Can’t anybody here play this game?
I was reminded of this memorable quote credited to Casey Stengel when I came across a billboard in a New York City subway last week. This billboard showcased quotes from rival late-night stars praising one of their own, “The Daily Show with Trevor Noah.”
Can't anybody here play this game? Late-night hosts who compete for viewership are not supposed to go around supporting each other.
Instead, they are supposed to apply their well-earned paranoia to guarding their fiefdoms, bad-mouthing the competition in private, and saying nothing about them in public, much less praising or promoting them.Haven't any of the current crop of late-night hosts ever seen “The Larry Sanders Show”?
Stengel reportedly asked, “Can't anybody here play this game?” when he was manager of the New York Mets in their inaugural season in 1962. He was expressing his frustration over the team's incompetence. That season, the team won just 40 games and lost 120.
In his colorful way, Stengel was decrying a level of play that was so substandard that it represented an almost total break with the traditional way professional baseball had been played up to that time.
So when I see a billboard with the stars of late-night TV putting on a show of unity, I just cannot resist the urge to write a blog about yesteryear, when publicly supporting a rival network or competitor was unthinkable.
It was also the correct position to take. We humans are a competitive species. Coming out in support of a rival such as another late-night show that wants your audience is like being OK with someone else eating your lunch. And nobody likes that, right?
This series of subway posters features Noah surrounded by quotes from six other late-night hosts -- Chelsea Handler, James Corden, Stephen Colbert, John Oliver, Seth Meyers and Jimmy Fallon.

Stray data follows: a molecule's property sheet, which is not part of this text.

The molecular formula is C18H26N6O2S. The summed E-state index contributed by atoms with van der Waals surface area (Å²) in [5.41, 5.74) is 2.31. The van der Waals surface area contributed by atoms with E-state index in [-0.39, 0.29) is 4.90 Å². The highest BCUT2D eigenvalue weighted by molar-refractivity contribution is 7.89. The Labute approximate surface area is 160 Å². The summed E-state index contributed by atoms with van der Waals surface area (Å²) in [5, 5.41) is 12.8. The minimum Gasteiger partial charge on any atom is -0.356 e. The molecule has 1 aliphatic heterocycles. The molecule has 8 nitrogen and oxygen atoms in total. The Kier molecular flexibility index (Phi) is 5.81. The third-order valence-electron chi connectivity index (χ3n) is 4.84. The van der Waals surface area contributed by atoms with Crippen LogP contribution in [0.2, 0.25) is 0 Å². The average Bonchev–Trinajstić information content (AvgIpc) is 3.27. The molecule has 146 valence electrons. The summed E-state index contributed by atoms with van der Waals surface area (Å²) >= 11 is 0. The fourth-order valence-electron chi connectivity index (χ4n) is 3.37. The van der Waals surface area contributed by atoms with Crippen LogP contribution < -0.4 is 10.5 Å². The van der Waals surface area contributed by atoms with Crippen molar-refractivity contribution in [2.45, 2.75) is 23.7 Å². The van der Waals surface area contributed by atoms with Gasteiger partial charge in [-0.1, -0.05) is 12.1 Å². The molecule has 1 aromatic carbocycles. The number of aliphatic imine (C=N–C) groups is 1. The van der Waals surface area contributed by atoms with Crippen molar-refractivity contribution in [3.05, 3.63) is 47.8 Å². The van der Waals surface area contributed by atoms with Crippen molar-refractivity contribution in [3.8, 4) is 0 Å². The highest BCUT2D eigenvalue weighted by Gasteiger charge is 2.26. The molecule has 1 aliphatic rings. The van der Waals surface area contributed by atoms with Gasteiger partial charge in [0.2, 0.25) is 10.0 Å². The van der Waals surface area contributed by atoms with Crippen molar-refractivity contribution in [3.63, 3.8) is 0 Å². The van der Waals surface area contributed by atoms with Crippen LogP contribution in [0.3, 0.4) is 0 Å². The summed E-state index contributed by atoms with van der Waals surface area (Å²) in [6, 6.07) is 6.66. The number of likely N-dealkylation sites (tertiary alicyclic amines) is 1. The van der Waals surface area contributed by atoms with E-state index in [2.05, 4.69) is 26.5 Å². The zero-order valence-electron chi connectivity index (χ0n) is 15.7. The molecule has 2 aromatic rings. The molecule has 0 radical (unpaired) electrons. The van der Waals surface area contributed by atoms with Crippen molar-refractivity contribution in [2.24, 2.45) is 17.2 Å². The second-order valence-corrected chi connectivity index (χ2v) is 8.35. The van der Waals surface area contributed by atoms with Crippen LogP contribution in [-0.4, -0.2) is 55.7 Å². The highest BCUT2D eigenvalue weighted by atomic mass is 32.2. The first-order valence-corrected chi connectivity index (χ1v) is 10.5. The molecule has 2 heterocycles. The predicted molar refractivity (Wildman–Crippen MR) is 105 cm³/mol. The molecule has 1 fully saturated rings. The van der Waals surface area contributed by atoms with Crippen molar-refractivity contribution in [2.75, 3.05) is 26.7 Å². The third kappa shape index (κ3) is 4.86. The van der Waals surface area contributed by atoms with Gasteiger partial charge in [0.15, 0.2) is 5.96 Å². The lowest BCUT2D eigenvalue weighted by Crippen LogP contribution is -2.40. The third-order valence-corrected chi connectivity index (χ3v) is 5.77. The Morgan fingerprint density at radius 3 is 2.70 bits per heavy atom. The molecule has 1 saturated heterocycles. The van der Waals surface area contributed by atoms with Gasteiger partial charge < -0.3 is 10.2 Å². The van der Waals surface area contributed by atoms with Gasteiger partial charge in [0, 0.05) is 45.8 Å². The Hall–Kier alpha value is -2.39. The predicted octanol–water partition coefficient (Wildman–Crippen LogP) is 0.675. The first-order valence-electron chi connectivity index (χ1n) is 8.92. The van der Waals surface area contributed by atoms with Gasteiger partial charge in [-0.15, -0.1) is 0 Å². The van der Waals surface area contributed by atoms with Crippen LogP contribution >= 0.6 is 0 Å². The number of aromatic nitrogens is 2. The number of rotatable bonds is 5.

I will acknowledge right up front that obviously some of the quotes are meant to be funny or at least tongue-in-cheek.
“A lot of people should come from South Africa,” says the quote attributed to Handler. “Incredible physique,” says the quote from Corden.
But the others can be misinterpreted as actual praise. “Amazing,” says Colbert. “Taking on the impossible,” says Oliver (OK, maybe that’s sarcastic). “Doing a hell of a job,” says Meyers. “I love watching it,” says the quote from Fallon, referring to “The Daily Show.” The headline on the poster says “Game Recognize Game.”
It is also true that none of these hosts’ shows compete directly in the same time period as “The Daily Show.” The only show that does is “Conan” on TBS, and Conan O’Brien is not in the ad.
But still. Just the fact that these late-night hosts are appearing in a promotional context for one of their own is another sign that the times they have a-changed.
It wasn't that long ago that late-night hosts almost never cooperated with each other for any reason. The best part of that era was the way these egocentric stars would deny that they disliked each other, and then later, the stories would come out about how much they detested each other.
David Letterman vs. Jay Leno, Conan vs. Leno, Jimmy Kimmel vs. Leno -- these rivalries formed the basis for scores of great stories in the late-night era that preceded the current one. The common denominator? Jay Leno.
Even before that, Johnny Carson was merciless. Remember how he cut off all communication with Joan Rivers after she dared to launch her own late-night show on Fox in 1986? The two were said to be friends, but as soon as she went out on her own, he disowned her like a father writing a wayward child out of his will.
Today, however, the late-night hosts go around pretending they're friends. It seems dishonest. Plus, the truth -- that they are not friends at all and probably barely know each other -- is far more interesting.
Can't anybody here play this game?